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Lit Agent Lynn Chu says "Skills Will Always Have A Market"

08/25/2010 07:53 pm ET | Updated May 25, 2011

Principal literary agent, Lynn Chu thinks that good publishing has a longer shelf-life than cheap digital media. In this interview, she tells us why an author's legal and business skills are more important than ever.

What is your title, and why do you think you're the best at what you do?
Principal. Look at our client list and you'll see: www.writersreps.com/catalog. Also I would note my extensive work against the noisome Google Book Settlement.

How should a writer get in touch with you if they are inspired by this interview?
The best approach to any agent is a short and to the point letter attaching or linking the writer's finished polished material and his or her full CV and list of publications. Spam queries are not read. Anything boring or incoherent is not read.

How has your agency gotten themselves ready for the downturn in publishing? Is there anything that your writers can do to protect themselves?
We have serious sales, business and legal skills and are respected for good judgment and taste. Skills will always have a market. Actually it is cheap aggregation that'll nosedive in the future. Code isn't rocket science. That's why Silicon Valley is so secretive; they rely less on skill than (a) hype, (b) secrecy, and (c) window of opportunity eye-gouging competitive behavior. Gadgets seem cutting edge only because they're new, but they won't be for long. So everybody who thinks property rip-offs and random walk totalitarian data schemes are going to make them rich are misguided, probably corrupt, and doomed. Long run, at least. Writers with talent will never go begging. In books, it's the same as it always was-quality counts. I do expect the industry to change greatly in the near future, however, as it widens and diversifies in product types and the contracts relating to them; authors are going to need much better business and legal than they've had up to now, because it's no longer a static rote-form business.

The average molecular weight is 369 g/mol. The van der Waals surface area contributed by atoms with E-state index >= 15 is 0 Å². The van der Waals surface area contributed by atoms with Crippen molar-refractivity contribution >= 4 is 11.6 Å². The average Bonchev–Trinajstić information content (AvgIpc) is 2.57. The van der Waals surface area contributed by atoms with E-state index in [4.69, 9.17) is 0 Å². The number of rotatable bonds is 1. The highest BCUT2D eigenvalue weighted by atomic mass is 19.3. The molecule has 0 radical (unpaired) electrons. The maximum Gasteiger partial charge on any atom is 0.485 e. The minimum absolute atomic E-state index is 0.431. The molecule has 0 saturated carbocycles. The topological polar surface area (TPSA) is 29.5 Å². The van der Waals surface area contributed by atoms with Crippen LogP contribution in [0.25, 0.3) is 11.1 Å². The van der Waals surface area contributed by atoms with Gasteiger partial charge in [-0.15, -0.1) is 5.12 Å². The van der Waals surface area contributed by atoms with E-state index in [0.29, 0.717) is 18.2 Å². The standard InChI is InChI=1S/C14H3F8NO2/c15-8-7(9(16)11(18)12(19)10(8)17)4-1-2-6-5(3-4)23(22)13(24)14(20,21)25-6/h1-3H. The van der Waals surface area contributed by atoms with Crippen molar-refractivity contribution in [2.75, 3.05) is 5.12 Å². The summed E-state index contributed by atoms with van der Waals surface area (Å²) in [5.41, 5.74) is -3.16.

From your comments, I take it that you're not impressed with the technological changes happening right now?
I love change. There's nothing wrong with e-anything that a $4 a copy royalty to the author, or thereabouts, won't solve.

What kinds of books are you excited about? And what are most editors looking for right now?
Preferably "big" [books] of course, as editors whine incessantly, to agents' annoyance, since there's really no sure-fire formula, or at least, not for long. The minute you think there is, it's usually just past. In theory, everyone's mind is open to anything and everything, but in recessionary times, it is true that people fall back on what they think is tried and true. There's nothing wrong with a formula-except when it's stale, which, as I just explained, is most of the time. You look for what's good and that's not a matter of topic or genre. Everyone in the business has certain genres that make them gag or types of things they have no head for and are usually very up front about it. Good fiction, I'd say, is quite hard to find, and it'd be great to. My standards may be too high. I was ruined by the classics.

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